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Understanding Concepts as opposed to Memorizing concepts.

  1. Feb 6, 2009 #1
    All throughout high school I was able to memorize the most important concepts and that would be enough to produce great test results. I am now in my second semester of college and the questions posed by the professor are more thought provoking and require much more knowledge ABOUT the main concepts rather than what they are. I usually study with 1 or 2 friends so I wouldn't really consider it a "study group", but I find that there are always holes in my knowledge about what we are studying and it seems that they are making connections between concepts that I am not picking up on. Fortunately, they fill in the gaps of my knowledge for me by explaining them to me. I know this is due to my lack of practice for adequate study habits. So how can I increase my understanding of concepts and in the process make connects between them?
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  3. Feb 6, 2009 #2


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    You are taught to memorize concepts because it has been shown that it is an effective method for scoring well on tests in a short period of time. The side effect of this method is that in the long run, you retain next to nothing and your critical thinking skills are... well... non-existent.

    I refuse to memorize even to this day because it's such a waste of time. People do it because humans love instant gratification. Memorize as much as you can, and score decent on tests (or sometimes good), but the long term effects are BAD! Kind of why people buy big new cars even if they can't afford it. Humans are addicted to instant gratification.

    It's really ironic because new teacher's are taught NOT to do that... but told secretly to do it. And what's even more ironic, most new teacher's go through university learning using this memorize everything method. They finish university knowing nothing. Hence, this explains why most teachers in elementary and high school know very little of the topic they are actually teaching. True facts.
  4. Feb 6, 2009 #3
    If you get the chance, look into the Indian university (college?) system. It appears to be two-tiered, with those in the upper tier getting a broad, well-grounded education while those in the lower tier (there's a name for this tier but I can't recall or find it) memorize and regurgitate lots of facts. The end result is graduates who understand few of the essentials about their fields and that appears to be severely limiting India's industrialization efforts.

    Can you say "No child left behind"?
  5. Feb 6, 2009 #4

    Chi Meson

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    Memorization has its place. For example, all need to begin somewhere when a new concept is learned. THe concept of energy for example is highly complex, but it needs to begin with the acceptance of a conventional definition, "the ability to do work." Immediately after that, the concept drifts from the simple definition with tautologies (the definition of work? it's "the mechanical transfer of energy." and what's energy?...") and paradoxes ("The energy that is unavailable for work, etc).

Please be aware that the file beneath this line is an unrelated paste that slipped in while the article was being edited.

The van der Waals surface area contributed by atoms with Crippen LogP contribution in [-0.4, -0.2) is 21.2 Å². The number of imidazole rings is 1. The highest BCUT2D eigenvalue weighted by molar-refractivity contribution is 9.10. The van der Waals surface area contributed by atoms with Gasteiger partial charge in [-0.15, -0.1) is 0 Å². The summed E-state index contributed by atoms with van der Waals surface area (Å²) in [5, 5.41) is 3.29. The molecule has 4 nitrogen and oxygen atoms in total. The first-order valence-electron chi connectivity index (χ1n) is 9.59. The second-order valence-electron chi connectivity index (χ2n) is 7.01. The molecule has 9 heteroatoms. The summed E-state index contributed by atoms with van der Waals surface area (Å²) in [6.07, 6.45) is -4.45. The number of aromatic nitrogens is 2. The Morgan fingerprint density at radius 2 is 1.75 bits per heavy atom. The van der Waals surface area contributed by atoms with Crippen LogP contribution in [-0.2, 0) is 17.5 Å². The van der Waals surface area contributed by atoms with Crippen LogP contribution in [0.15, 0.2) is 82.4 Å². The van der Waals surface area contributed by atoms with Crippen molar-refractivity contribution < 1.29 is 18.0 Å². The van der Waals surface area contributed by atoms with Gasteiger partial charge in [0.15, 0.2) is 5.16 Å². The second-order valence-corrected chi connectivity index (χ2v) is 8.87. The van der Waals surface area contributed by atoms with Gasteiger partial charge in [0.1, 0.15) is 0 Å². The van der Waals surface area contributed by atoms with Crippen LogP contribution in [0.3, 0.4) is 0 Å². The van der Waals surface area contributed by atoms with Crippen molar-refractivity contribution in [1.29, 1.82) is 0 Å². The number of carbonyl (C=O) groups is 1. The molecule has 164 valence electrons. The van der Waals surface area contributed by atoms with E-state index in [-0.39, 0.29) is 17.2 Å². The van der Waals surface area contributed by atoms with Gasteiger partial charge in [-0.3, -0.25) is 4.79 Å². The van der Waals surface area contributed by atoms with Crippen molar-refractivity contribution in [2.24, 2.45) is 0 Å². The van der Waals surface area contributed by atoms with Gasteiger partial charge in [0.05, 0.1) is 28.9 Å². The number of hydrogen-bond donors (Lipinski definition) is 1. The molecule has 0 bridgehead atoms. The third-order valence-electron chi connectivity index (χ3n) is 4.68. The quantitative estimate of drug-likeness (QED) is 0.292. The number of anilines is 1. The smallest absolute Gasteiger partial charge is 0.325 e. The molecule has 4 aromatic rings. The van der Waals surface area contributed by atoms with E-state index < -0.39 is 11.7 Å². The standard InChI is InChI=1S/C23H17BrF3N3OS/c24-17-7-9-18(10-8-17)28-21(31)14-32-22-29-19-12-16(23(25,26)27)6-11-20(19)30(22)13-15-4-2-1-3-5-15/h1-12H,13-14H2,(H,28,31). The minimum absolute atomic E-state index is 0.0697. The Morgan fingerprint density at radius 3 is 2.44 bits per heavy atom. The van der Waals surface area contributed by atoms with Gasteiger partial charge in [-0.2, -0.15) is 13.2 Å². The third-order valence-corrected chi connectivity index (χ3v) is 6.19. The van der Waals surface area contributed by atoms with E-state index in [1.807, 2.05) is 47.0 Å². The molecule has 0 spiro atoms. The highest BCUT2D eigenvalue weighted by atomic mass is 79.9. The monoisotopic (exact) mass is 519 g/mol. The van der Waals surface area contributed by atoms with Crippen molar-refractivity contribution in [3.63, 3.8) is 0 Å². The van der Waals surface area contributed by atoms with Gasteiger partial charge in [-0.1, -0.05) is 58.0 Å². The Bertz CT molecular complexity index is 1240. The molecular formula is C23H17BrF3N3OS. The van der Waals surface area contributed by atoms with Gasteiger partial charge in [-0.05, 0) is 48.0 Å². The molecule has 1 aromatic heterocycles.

The full concept is only learned after the superficial accepted facts and definitions are set in place, and then those facts and definitions get pushed around through critical thinking and experiencing varied examples.

    One way of encouraging "going deeper" is to take any memorized definition, and ask why? or how? Go to any memorized law of physics and then look at any phenomenon and connect the two: How is a volcanic eruption consistent with the second law of thermodynamics? Apply gauss' laws to the operation of a magnetic tape player.

    It is very difficult to apply things to a law if you do not remember what the law says. The act of "memorization" seems to be an act of futility, while simply "remembering the important stuff" is a necessity.

    What's the difference? sometimes it's hard to say. As a high school teacher, I try to avoid the command "memorize" when giving assignments to students. I do however make it a point that they MUST remember that the word "spontaneous" makes or breaks the 2nd law. THe exact wording is not important, but the law itself is very important.
  6. Feb 6, 2009 #5
    Sadly over hear it's become more about passing tests than understanding things, unsurprisingly we now have the worst standard of education in Europe outside of the Eastern bloc.

    Basically our system has been so degraded that our qualifications up to and including sometimes degree are not as rigorous as they used to be. Luckily the sciences and maths still tend to be ok, at least at degree level. Critical thinking is not just for arts students. Obviously memorising facts is all part of the process, but in my experience, they tend to throw curve balls in exams at degree level, that test your ability to apply certain concepts to situations that might not always be that obvious. If you know why something works and can manipulate it rather than just knowing x, then you can apply it more generally.